Do You Need Imaging For Lower Back Pain Or Sciatica?

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When you have any problem in life, what’s the first thing that you want to do, if it’s a broken sink, a damaged chair, even if it’s raining outside, you go and have a look at the problem. Seeing the issue, specifically gives you the opportunity to better understand what the best course of action is, especially if you are the one who has to fix it. For example, even for  something as mundane as checking the rain outside, seeing the status quo allows you to either, just go outside because it’s just spitting, or, call the venture off because it’s a torrential downpour.

Sometimes our ability to know something comes into question, when it comes to a back injury or sciatica, it can be difficult to “see the issue”, and even if we could see the issue, we require an expert to be able to interpret what it all means. Let’s face it MRI’s and X-ray’s of the spine may as well be abstract paintings on the wall in an art gallery, it’s just a mix of colours that, to the untrained eye, often means little. Having someone who knows what they’re looking at to interpret what’s going on and make it actionable in plain language is vital.

Now more than ever, especially in the UK, we’re being told that you don’t need imaging to fix lower back pain, and there is some truth to that, but to state that imaging has no value whatsoever, is to miss the point entirely. Hopefully in today’s issue, we can give you a fresh perspective so you can draw your own conclusions. 

As opposed to the usual, “you don’t need images and that’s that, it’s just muscle spasm!” that you’ll hear from the various professionals. Only to find 6 months later when you end up getting the MRI, a rather awkward conversation awaits about the disc bulge that’s been there the whole time at L4/5…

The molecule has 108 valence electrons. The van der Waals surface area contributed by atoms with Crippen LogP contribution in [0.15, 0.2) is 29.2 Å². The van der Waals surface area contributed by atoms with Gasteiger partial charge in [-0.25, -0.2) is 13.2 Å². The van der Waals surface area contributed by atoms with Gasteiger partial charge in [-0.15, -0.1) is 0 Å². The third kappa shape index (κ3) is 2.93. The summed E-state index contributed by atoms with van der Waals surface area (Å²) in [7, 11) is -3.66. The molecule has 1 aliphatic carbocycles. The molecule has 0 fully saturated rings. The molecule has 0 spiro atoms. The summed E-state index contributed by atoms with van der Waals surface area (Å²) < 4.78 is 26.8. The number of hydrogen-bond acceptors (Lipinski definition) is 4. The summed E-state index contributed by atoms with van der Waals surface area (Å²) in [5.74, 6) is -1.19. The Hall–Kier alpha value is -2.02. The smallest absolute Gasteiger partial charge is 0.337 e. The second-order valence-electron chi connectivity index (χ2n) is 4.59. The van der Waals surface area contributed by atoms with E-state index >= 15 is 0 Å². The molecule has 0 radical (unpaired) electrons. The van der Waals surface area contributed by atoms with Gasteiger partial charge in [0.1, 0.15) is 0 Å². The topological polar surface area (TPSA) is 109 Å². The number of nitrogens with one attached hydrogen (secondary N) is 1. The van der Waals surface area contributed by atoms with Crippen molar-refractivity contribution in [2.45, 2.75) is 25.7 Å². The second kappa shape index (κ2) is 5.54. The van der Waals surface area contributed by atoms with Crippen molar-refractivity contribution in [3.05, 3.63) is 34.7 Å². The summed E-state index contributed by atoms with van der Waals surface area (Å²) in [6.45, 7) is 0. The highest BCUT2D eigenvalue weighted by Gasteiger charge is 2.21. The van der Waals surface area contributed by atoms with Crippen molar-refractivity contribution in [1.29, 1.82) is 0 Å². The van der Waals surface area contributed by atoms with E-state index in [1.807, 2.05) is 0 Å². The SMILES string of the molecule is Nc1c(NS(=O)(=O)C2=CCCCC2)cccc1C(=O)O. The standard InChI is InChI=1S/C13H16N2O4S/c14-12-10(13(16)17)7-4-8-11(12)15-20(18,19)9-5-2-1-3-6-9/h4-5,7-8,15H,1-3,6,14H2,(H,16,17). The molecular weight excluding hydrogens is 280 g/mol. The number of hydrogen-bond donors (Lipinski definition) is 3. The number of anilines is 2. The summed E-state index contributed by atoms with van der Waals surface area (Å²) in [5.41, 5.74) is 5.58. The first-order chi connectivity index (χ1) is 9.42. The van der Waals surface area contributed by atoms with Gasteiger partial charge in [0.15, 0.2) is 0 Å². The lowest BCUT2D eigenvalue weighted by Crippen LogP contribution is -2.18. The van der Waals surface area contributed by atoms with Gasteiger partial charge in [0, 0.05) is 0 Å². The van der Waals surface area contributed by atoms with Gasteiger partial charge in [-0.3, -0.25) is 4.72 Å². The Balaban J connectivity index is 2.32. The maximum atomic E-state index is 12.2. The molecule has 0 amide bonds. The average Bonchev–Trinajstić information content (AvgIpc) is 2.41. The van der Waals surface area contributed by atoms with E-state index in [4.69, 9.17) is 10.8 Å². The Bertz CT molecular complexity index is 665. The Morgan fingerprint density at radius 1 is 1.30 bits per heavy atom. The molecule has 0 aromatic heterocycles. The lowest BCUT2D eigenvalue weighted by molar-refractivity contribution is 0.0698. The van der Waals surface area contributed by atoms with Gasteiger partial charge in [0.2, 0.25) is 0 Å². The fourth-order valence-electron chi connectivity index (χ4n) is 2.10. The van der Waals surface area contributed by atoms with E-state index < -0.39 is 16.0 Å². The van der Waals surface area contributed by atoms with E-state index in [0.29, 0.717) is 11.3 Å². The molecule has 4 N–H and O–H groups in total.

Why you keep hearing that you don’t need imaging for your lower back pain or sciatica

This idea comes, in my opinion, from 2 main sources and perhaps a third lesser source. Firstly, imaging costs money, and quite frankly, there is the feeling that if we can get by without it, all the better. Yes, that is very cynical, but it seems to be the case, even if it is not stated outwardly by the individual practitioner, the system here in the UK seems to be set up with that ethos in mind. At the same time, we would typically spend a 45 to 60 minute appointment in the clinic or virtually, going through the scans, and the implications. Do you really think you’ll get that kind of appointment from the NHS?

That’s not a reflection on the individual doctors, nurses and other medical staff within the system, it is a criticism of the system and its suitability to provide what’s required. We can live in fairyland or we can accept the reality that the system is not capable of serving patients in the best way for many conditions that are not immediately life threatening.

Secondly, research is frequently quoted, whereby pain free people were scanned using MRI’s. Researchers found numerous issues that people were walking around with, without pain, disc injuries, rotator cuff tears, bad knees, hip arthritis, the list goes on. This is used as justification in many cases to say essentially, there are lots of people with disc bulges that have no pain, and seems a way of dismissing the issue. Just like there are lots of people driving around with car tyres that are illegally bald, brake pads worn out it’s not a problem. At least it’s not a problem at the time, it might be if you need to break suddenly to avoid a crash. 

When tested, the compromised structure is more likely to fail than the one intact. 

This is a very short sighted way of looking at things, ultimately we have a structure in the back, and the absence of pain is not an indication that everything is perfect. Many with back pain injuries will move into a pain free recovery period where they’re still vulnerable but healing, this does not mean everything is fixed yet. Another example is in the many serious conditions that affect us originally showing without pain or much in the way of symptoms. 

It is not a problem… until it is.